Sunday, May 1. Session 57. 13:45-15:15h, Queen Elizabeth Hotel, Floor C – Saint Laurent
Thanks to Izumi Mori for sending me her abstract.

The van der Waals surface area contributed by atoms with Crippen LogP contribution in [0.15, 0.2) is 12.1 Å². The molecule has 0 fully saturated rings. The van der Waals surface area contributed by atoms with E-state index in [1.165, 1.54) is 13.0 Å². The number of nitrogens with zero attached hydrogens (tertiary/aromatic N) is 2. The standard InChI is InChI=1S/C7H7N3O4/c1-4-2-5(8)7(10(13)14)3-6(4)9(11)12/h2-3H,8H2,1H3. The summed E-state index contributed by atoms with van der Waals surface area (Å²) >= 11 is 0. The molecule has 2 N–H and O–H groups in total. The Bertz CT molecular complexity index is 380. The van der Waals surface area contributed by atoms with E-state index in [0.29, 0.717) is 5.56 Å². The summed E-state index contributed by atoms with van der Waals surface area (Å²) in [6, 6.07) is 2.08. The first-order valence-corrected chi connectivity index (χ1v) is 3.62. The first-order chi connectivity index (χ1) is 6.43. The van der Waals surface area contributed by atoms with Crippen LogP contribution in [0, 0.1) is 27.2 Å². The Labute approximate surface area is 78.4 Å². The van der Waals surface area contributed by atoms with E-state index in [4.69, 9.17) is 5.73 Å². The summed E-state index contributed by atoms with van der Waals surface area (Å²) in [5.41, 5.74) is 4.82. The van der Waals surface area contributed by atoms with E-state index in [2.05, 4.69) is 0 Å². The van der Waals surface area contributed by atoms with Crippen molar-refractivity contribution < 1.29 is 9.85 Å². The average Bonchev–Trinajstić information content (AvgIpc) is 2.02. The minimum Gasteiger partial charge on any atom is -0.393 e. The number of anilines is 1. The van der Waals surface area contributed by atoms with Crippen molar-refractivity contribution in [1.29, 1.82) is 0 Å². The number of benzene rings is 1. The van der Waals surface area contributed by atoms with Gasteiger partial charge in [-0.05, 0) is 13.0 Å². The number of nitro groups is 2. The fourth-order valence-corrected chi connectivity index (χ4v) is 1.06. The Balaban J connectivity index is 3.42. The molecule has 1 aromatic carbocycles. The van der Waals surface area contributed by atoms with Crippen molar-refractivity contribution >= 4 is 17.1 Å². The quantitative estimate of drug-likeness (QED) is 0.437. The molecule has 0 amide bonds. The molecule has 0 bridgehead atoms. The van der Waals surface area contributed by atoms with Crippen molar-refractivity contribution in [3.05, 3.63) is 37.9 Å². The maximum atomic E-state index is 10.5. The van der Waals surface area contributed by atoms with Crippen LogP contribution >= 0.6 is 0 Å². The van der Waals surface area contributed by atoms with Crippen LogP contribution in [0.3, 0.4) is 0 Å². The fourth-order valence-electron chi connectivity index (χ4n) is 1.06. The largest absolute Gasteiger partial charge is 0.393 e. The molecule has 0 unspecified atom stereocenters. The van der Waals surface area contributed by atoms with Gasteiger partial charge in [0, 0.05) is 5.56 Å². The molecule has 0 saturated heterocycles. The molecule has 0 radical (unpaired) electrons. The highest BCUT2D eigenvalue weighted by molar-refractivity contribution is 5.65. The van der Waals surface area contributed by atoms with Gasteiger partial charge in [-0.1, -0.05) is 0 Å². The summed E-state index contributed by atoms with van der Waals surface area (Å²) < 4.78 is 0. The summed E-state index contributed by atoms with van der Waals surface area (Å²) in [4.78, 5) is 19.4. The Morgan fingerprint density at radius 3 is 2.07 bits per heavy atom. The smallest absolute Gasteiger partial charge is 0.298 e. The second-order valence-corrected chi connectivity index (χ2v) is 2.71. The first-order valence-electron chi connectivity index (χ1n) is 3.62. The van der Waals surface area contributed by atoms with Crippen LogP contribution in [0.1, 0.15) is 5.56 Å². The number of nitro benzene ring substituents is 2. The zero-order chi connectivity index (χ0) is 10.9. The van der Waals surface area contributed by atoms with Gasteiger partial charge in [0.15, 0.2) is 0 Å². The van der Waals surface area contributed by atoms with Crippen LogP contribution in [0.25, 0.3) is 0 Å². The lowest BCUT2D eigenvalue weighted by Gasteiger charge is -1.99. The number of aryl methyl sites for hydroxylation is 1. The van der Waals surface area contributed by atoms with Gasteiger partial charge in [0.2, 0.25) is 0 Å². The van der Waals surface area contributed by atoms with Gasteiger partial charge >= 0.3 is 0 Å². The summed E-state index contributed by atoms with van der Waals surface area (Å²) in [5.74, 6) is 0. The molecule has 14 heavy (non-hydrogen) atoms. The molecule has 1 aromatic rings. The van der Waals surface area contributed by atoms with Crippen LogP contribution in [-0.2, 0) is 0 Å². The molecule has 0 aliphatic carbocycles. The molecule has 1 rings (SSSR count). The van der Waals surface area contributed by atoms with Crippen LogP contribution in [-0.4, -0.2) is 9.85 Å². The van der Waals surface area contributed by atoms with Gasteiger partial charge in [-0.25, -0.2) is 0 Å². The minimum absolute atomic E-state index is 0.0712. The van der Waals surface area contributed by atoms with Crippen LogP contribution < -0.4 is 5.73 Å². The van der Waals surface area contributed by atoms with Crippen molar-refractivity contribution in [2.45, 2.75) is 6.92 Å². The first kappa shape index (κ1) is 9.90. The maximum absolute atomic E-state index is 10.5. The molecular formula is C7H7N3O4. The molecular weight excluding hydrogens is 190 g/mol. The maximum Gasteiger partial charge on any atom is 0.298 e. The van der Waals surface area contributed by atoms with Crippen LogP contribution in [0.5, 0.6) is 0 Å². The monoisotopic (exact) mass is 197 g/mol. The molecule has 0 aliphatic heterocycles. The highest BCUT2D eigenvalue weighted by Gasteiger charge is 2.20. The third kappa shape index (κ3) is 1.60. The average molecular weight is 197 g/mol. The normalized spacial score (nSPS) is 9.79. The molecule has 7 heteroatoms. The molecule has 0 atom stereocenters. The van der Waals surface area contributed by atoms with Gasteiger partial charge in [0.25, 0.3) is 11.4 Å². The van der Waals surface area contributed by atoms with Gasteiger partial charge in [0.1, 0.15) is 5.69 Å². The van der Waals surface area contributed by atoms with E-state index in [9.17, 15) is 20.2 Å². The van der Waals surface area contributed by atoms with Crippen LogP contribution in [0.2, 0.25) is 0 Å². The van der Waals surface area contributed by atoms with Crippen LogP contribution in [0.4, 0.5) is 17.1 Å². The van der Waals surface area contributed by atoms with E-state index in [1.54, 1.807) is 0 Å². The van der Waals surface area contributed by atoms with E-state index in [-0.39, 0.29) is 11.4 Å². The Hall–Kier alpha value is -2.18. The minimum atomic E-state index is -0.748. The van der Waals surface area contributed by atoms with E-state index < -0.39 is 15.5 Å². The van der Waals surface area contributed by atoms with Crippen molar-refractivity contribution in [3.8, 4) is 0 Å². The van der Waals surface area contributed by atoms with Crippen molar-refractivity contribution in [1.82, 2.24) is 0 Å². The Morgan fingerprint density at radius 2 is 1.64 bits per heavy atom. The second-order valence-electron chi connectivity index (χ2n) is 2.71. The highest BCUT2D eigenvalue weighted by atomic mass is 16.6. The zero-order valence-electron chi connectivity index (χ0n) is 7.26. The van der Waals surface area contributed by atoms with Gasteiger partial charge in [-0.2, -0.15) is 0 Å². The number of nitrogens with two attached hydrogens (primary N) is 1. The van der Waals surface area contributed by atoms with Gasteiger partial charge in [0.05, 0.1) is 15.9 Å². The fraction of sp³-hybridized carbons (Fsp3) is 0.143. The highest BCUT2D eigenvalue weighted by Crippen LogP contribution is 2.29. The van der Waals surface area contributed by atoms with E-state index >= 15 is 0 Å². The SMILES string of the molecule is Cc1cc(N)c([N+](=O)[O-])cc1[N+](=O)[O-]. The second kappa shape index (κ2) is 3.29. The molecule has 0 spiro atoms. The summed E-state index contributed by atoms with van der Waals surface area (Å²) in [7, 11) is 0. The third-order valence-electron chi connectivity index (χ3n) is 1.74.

The purpose of this paper is to examine individual and school characteristics that are associated with students’ participation in out-of-school-time lessons in mathematics in three countries. Previous studies on supplementary tutoring have revealed confounding factors that determine students’ use of out-of-school tutoring as follows: 1) students’ academic performance, 2) deficiencies in formal schooling in terms of instruction and resources, 3) family’s socio-economic backgrounds, and 4) parental involvement. Using the 2006 Programme for International Student Assessment (PISA) data for 15-year-olds, I conducted multilevel logistic regression for each country and found the following results. In Japan, SES except for family wealth has positive influence on student participation in tutoring. School resources and ability grouping have positive effect at the school level. In Korea, all SES measures but parents’ occupation have positive association with tutoring. Private school students are more likely to be tutored after controlling for other characteristics. In the United States, SES including parental education and occupation are not significant predictors after controlling for students’ test score. Public school students tend to participate more in tutoring, and higher student-teacher ratio and teacher shortage are associated with more participation in tutoring. The effect of test score varies in three countries: neutral in Japan, positive in Korea, and negative in the U.S. In all three countries, home educational resources (e.g, desk, place to study, books to help schoolwork, dictionary) are strong predictors of supplementary tutoring even after controlling for SES and school characteristics. These similarities and differences suggest the importance of examining supplementary tutoring at the cross-national level.